Dan Benamy

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Almost anything you can buy these days will be fine for browsing the web, word processing, netflix, etc. Get something refurbished if you can, and get something with a 30 day money back guarantee if you can in case it’s bigger than you thought, doesn’t run your program, or is otherwise not for you. I think amazon has a 30 day full money back guarantee on computers but you should double check that.

Most people should buy a laptop and a monitor, keyboard, and mouse to plug into it when you’re home. If you really want to spend as little as possible and mostly work from one place, get a desktop; they tend to be cheaper than laptops.

If Macs can run the programs you need (they probably can), and you can spend the extra money that Macs cost, buy a Mac. The main reason for this suggestion is because they make backups easy, and they don’t come with tons of crap installed by the manufacturer to subsidize the cost.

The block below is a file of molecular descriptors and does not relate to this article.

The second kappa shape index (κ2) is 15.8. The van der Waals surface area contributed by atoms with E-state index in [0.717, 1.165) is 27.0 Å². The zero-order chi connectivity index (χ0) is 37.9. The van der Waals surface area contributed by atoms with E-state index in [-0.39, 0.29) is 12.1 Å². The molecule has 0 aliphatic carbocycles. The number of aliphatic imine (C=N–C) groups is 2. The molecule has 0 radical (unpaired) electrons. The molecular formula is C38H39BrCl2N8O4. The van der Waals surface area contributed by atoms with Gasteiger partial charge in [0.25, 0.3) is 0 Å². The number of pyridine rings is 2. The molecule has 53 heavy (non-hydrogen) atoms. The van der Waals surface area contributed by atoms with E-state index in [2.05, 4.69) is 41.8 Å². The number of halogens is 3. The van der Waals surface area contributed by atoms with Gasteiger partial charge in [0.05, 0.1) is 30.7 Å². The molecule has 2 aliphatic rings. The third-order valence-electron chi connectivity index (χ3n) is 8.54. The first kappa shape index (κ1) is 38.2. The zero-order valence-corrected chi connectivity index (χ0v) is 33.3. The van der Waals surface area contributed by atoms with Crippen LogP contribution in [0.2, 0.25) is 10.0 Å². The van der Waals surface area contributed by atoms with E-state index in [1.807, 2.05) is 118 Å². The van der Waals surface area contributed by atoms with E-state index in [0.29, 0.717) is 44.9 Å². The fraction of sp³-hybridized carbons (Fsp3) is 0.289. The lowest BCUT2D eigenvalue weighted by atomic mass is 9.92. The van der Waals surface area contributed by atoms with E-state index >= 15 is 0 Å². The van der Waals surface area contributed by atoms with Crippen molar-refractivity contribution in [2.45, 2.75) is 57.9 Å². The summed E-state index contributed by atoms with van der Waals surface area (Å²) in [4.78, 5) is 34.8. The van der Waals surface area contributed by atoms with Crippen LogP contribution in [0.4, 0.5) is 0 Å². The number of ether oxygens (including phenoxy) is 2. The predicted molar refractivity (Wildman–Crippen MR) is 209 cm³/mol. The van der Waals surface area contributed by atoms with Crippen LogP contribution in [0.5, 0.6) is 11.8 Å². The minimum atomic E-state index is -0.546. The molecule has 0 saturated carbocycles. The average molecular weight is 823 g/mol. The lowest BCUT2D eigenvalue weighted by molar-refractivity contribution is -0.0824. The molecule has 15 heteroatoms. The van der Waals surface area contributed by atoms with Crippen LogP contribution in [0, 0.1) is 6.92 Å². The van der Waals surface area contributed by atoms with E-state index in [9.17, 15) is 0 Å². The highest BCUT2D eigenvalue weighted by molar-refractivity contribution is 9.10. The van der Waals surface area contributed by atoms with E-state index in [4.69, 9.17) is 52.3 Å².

I have a 13” Macbook Pro laptop. I find that the right balance between portability and being able to see what the hell I’m doing when I’m out (I use it with a monitor, keyboard, and mouse at home). Apple has a little-known refurbished store.

If you play serious video games, especially recent ones, you need to be more careful that the computer will support it. Usually the thing you need to be careful about is the video card, aka video adapter, aka graphics chip. The game websites will often have system requirements listed somewhere and you may be able to compare what they list to potential laptop specs. Even better, search for someone running the game on that laptop, or as a fallback, on that video adapter, and see if they say how it runs.

If you play facebook games, you’ll be fine with most computers.

If you’re sure you want a Windows PC, you have to decide whether to get Windows 7 or 8. Some people like 8 and many people hate it because it changes some things we’re used to and can be confusing. The best bet is to go to a local store like Best Buy or Staples where you can try a display computer running Windows 8 and decide for yourself. If you’d rather skip that, play it safe and get Windows 7.

Don’t forget to buy backup software.

Last updated: 2014-02-05